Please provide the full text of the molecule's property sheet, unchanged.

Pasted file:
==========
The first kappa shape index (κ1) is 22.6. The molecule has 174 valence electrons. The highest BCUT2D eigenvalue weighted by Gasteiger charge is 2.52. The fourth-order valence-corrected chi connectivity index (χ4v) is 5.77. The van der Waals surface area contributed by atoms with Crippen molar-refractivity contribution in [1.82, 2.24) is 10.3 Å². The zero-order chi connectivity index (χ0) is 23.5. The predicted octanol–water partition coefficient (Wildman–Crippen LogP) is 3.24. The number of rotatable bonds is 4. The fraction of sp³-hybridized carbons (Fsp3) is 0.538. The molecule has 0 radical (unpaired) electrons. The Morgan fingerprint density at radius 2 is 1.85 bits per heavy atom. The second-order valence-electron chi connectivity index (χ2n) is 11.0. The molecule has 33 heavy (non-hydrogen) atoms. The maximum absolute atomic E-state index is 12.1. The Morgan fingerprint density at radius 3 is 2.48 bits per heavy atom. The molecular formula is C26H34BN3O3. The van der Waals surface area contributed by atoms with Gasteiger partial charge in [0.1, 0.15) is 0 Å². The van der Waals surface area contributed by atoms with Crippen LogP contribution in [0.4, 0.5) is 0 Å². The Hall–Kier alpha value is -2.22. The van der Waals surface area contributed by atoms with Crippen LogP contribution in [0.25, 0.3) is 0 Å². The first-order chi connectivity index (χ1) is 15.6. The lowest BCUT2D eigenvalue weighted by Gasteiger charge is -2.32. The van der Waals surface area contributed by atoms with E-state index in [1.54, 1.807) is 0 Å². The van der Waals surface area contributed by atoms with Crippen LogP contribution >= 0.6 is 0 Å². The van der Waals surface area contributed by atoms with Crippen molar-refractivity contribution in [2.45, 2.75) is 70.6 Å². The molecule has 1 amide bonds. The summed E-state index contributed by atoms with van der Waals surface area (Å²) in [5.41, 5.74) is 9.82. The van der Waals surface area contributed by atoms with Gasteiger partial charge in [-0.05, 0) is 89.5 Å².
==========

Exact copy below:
The first kappa shape index (κ1) is 22.6. The molecule has 174 valence electrons. The highest BCUT2D eigenvalue weighted by Gasteiger charge is 2.52. The fourth-order valence-corrected chi connectivity index (χ4v) is 5.77. The van der Waals surface area contributed by atoms with Crippen molar-refractivity contribution in [1.82, 2.24) is 10.3 Å². The zero-order chi connectivity index (χ0) is 23.5. The predicted octanol–water partition coefficient (Wildman–Crippen LogP) is 3.24. The number of rotatable bonds is 4. The fraction of sp³-hybridized carbons (Fsp3) is 0.538. The molecule has 0 radical (unpaired) electrons. The Morgan fingerprint density at radius 2 is 1.85 bits per heavy atom. The second-order valence-electron chi connectivity index (χ2n) is 11.0. The molecule has 33 heavy (non-hydrogen) atoms. The maximum absolute atomic E-state index is 12.1. The Morgan fingerprint density at radius 3 is 2.48 bits per heavy atom. The molecular formula is C26H34BN3O3. The van der Waals surface area contributed by atoms with Gasteiger partial charge in [0.1, 0.15) is 0 Å². The van der Waals surface area contributed by atoms with Crippen LogP contribution in [0.4, 0.5) is 0 Å². The Hall–Kier alpha value is -2.22. The van der Waals surface area contributed by atoms with Crippen LogP contribution in [0.25, 0.3) is 0 Å². The first-order chi connectivity index (χ1) is 15.6. The lowest BCUT2D eigenvalue weighted by Gasteiger charge is -2.32. The van der Waals surface area contributed by atoms with E-state index in [1.54, 1.807) is 0 Å². The van der Waals surface area contributed by atoms with Crippen LogP contribution >= 0.6 is 0 Å². The van der Waals surface area contributed by atoms with Crippen molar-refractivity contribution in [2.45, 2.75) is 70.6 Å². The molecule has 1 amide bonds. The summed E-state index contributed by atoms with van der Waals surface area (Å²) in [5.41, 5.74) is 9.82. The van der Waals surface area contributed by atoms with Gasteiger partial charge in [-0.05, 0) is 89.5 Å².